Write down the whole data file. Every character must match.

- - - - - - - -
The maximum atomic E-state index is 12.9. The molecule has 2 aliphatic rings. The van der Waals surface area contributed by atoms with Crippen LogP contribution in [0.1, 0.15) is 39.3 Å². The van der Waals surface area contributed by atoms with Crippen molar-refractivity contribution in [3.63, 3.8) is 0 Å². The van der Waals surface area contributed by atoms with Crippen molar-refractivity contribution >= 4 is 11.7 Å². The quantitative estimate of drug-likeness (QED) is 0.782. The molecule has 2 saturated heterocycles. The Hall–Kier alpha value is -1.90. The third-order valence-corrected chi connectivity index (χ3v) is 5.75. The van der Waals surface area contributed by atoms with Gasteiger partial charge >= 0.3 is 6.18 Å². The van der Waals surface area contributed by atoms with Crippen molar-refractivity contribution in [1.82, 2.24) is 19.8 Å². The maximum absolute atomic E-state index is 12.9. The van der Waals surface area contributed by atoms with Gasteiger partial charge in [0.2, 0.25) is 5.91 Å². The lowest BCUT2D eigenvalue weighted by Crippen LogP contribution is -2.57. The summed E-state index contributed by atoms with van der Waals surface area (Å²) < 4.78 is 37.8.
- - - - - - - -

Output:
The maximum atomic E-state index is 12.9. The molecule has 2 aliphatic rings. The van der Waals surface area contributed by atoms with Crippen LogP contribution in [0.1, 0.15) is 39.3 Å². The van der Waals surface area contributed by atoms with Crippen molar-refractivity contribution in [3.63, 3.8) is 0 Å². The van der Waals surface area contributed by atoms with Crippen molar-refractivity contribution >= 4 is 11.7 Å². The quantitative estimate of drug-likeness (QED) is 0.782. The molecule has 2 saturated heterocycles. The Hall–Kier alpha value is -1.90. The third-order valence-corrected chi connectivity index (χ3v) is 5.75. The van der Waals surface area contributed by atoms with Gasteiger partial charge >= 0.3 is 6.18 Å². The van der Waals surface area contributed by atoms with Crippen molar-refractivity contribution in [1.82, 2.24) is 19.8 Å². The maximum absolute atomic E-state index is 12.9. The van der Waals surface area contributed by atoms with Gasteiger partial charge in [0.2, 0.25) is 5.91 Å². The lowest BCUT2D eigenvalue weighted by Crippen LogP contribution is -2.57. The summed E-state index contributed by atoms with van der Waals surface area (Å²) < 4.78 is 37.8.